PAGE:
Despite the President’s best efforts, the “you didn’t build that,” flack isn’t going away.
His plan of attack from here will be to defer the conversation away from his comments, rather than double down.
Obama and lefties insist that the comments were “taken out of context,” despite the context being exceedingly clear.
Liberals have taken to defending the president by saying, “Well, that’s just not really want he meant.”
Except anyone who has been paying attention knows that the president meant every word of his collectivist nonsense.
Charles Krauthammer penned an excellent rebuttal to Obama where he insists that if its infrastructure and collective will which makes us successful, then everyone ought to be successful.
Leftists are saying that the president wasn’t talking about bridges and roads, except that’s exactly what said. Literally, those were the words he used.
Furthermore, even if he’s just talking about other people, the president couldn’t be more wrong. His argument that no one builds anything on their own is an obvious reductio ad absurdum fallacy.
It’s like saying Steve Jobs couldn’t have been successful if people didn’t buy his iPads. Well, of course not, but that’s the very definition of success.
Put another way, it’s like saying Apple wouldn’t be profitable if it didn’t have people in the factory to put together those iPads.
Well, no, but that’s why they have jobs. If there were no Apple or no iPad, there’s no one needed to put them together.
Obama’s logic is reversed. Ideas and innovation create jobs, not the other way around.
It’s Obama’s belief in this collectivism, the idea that we all are beholden to each other, which drives his ridiculous notion that I somehow owe you for my success or vice versa.
I can think of myriad examples of small business owners who literally built their business on their own, not taking paychecks so they can pay their employees, or perhaps they can’t even afford employees.
That sacrifice is not for me, it’s for him or her.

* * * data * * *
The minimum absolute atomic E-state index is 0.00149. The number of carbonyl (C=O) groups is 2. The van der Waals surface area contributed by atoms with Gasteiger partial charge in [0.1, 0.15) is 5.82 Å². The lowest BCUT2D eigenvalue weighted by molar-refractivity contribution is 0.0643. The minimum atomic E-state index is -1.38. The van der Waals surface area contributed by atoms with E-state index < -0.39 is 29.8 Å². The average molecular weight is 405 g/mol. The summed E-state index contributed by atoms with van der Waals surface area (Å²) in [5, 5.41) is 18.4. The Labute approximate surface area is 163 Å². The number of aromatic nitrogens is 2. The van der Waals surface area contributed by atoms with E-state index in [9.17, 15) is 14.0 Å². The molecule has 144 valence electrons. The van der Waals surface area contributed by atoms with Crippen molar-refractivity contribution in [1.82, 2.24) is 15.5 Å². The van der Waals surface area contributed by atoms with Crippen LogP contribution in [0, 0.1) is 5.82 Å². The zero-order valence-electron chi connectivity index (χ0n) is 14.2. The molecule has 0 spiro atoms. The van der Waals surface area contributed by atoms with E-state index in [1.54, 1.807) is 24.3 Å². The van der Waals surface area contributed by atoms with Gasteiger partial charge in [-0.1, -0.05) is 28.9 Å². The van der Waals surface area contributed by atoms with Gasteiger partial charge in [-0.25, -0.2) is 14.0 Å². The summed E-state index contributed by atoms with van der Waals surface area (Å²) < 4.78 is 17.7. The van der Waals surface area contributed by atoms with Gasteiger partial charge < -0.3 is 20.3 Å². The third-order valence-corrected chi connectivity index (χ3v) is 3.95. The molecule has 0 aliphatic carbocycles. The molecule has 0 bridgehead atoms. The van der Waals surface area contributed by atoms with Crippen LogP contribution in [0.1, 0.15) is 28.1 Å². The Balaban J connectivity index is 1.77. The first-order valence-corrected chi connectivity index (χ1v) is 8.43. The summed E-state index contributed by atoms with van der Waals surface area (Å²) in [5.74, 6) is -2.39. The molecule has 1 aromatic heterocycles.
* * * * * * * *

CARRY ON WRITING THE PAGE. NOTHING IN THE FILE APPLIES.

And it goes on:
Those who believe the president isn’t a collectivist and a socialist will say my argument is a strawman, propped up to be knocked down.
However, the argument I made is based entirely on the president’s position on the role of government in the lives of citizens dating back through the entirety of his public life. He underscored it recently by trying to undercut the bipartisan legislation that enhanced work requirements for welfare signed under Bill Clinton in 1996. Look at the slideshow of the Life of Julia, a campaign Krauthammer calls “most self-revealing parody of liberalism ever conceived.”
The problem is, it’s not parody, it’s Obama’s actual ideology.
Julia is a woman who succeeds thanks to the government. It’s literally as if he believes we are doomed as a people if we don’t have a government to hold our hands through the process.
It’s very clear about how someone becomes successful. His argument is as follows, “My plan is to use government to give you every chance to succeed, whereas my opponent doesn’t like government.”
That’s actually EXACTLY what he’s running on. ObamaCare is another perfect example. Obama’s solution to every problem is based on government intervention.
I’m not at all misrepresenting Obama’s positions in order to cut them down (the definition of a strawman), but rather using his own positions and words to concisely and effectively communicate his platforms.
Anyone who has followed American economic history knows that almost no major innovation or business was grown based on being on the government dole.
The obvious exceptions are companies who actually work for the government, defense contractors being an example.
Unfortunately, Obama supporters will insist, despite obvious evidence to the contrary, that the president didn’t really mean what he said, or will buy the line that it was taken out of context (which it wasn’t).
Conservatives and independents (and even some liberals) though, have seen it for what it really is: a glimpse into the truth behind Obama’s ultra-leftist agenda and his mantra that government is the true way to prosperity.
Krauthammer’s most salient point is made when he discusses the difference between conservatives and liberals. Conservatives believe there ought to be help for the orphans of the world. Liberals want everyone to be orphans (hyperbole of course).
It’s not that conservatives don’t believe we ought to help those who cannot help themselves. We do.
It’s that we see government as an impediment to growth and progress, not the vehicle. Only those who truly cannot help themselves ought to get something for nothing. Liberals don’t think this way and that’s why we disagree. There’s a philosophical difference between the way we view government as interacting with its citizens.
We see it more starkly in the 2012 Presidential Race than perhaps at any time in the last generation.